Palliative Care of Pressure Ulcers in Long-Term Care: Page 3 of 3

March 15, 2013

Malodor and Exudate  

Wound odor and heavy exudates can distress patients by causing embarrassment, depression, and social isolation, leading to a poor quality of life. Odor can be controlled by properly cleaning the wound, appropriately disposing of the used dressings, adequately debriding necrotic tissue, and using antibiotic therapy and specific dressings. Topical metronidazole has been shown to be effective in reducing odor by eradicating anaerobes.7,42 Topical metronidazole gel (0.75%-0.80%) may be used directly on the wound once per day for 5 to 7 days or more often as needed, and metronidazole tablets can be crushed and placed onto the ulcer bed.2 When the primary goal is to control exudate, with a secondary goal of controlling odor, a proper dressing must be chosen that will not dry out the ulcer bed.13 Activated charcoal dressings applied to wounds significantly control odor but only if the dressing is fit as a sealed unit and if the wound is kept dry.42 There are currently no studies that assess the odor-absorbing capacity of activated charcoal dressings for pressure ulcers,20 but in other care settings, these dressings have been shown to control odor and to remove fluids and toxins that can impair healing. One randomized control trial of 120 patients showed that activated charcoal dressings were better tolerated than the hydrocolloid dressings used in a control group, even though outcomes were similar between groups.43 Healthcare providers should also be sensitive to patients who may be experiencing embarrassment or discomfort due to malodor by using other external odor-control methods, such as placing a pan of clay cat litter under the bed to absorb odors or using a jar of vinegar or coffee beans or a vanilla-scented candle to mask malodor.36  

In addition to odor, if wound exudate is not controlled, it can lead to maceration, breakdown, and itching. It is important to control or eliminate wound exudates by matching dressings to the amount of exudate12; therefore, the healthcare provider should communicate with the patient in finding the appropriate comfortable dressing with maximum benefit for palliative management of the wound.13 Further, as Draper42 concluded in a comprehensive review, the development of new dressings and techniques for controlling malodor and exudate, particularly in fungating wounds, is greatly needed.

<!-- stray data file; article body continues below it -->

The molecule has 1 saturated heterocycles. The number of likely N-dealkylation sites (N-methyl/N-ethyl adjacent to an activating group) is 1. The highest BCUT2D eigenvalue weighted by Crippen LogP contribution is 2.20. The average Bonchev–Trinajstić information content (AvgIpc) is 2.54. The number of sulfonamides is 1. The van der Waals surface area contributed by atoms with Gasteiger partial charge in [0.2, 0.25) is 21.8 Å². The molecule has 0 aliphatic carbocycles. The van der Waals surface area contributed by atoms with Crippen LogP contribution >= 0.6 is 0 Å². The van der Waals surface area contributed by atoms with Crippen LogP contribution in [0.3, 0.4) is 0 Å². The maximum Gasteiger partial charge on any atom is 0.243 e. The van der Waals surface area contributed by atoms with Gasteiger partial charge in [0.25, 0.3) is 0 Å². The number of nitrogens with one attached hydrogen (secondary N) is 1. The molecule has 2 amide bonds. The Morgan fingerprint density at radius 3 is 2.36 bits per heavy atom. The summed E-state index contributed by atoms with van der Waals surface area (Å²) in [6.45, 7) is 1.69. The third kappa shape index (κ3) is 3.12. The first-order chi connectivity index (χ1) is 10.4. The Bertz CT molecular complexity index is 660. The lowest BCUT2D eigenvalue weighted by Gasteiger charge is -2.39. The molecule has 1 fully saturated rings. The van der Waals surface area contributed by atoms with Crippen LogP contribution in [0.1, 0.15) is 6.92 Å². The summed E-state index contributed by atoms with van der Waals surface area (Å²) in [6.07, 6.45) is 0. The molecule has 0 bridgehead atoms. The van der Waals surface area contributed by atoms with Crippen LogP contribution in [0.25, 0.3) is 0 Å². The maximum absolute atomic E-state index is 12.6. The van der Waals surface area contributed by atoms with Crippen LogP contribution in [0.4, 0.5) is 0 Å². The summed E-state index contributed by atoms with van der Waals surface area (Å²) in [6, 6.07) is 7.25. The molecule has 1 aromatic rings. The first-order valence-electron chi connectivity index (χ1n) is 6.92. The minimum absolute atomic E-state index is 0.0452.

Open wounds are at risk of bacterial infection, which can delay healing and lead to other potential complications.13 Traditional signs of infection (eg, pain, erythema, edema) may be absent; thus, care providers should be alert to other signs of infection, such as serous exudate, delayed healing, discoloration of granulation tissue, malodor, wound breakdown, fever, and elevated white blood cell count.44,45 Superficial bacterial colonization of wounds is universal, and all pressure ulcers contain bacteria, but concern is warranted when the colony level reaches 105 or 106 organisms per gram.45 Experts agree that swab cultures on the wound surface should not be performed because they typically do not reflect the cause of infection.45 Rather, a more targeted laboratory work-up can help clinicians make a more accurate diagnosis, ensuring optimum treatment of infected open wounds. Testing may include swabbing for deep pus, a tissue biopsy, or a blood culture.46 

Oral antibiotics, topical sulfa silverdiazine, and silver-impregnated dressings are used frequently in wound care and have all demonstrated varying degrees of efficacy in reducing bacterial burden in pressure ulcers.36,45 Due to the emergence of antibiotic resistance, the use of honey has come back into practice for the management of wounds. In a 5-week randomized clinical trial, 26 patients (total of 50 pressure ulcers at stage II or III) were treated either with honey dressing or with ethoxy-diaminoacridine plus nitrofurazone. The researchers found that the honey dressing healed pressure ulcers at approximately four times the rate of healing in the comparison group.47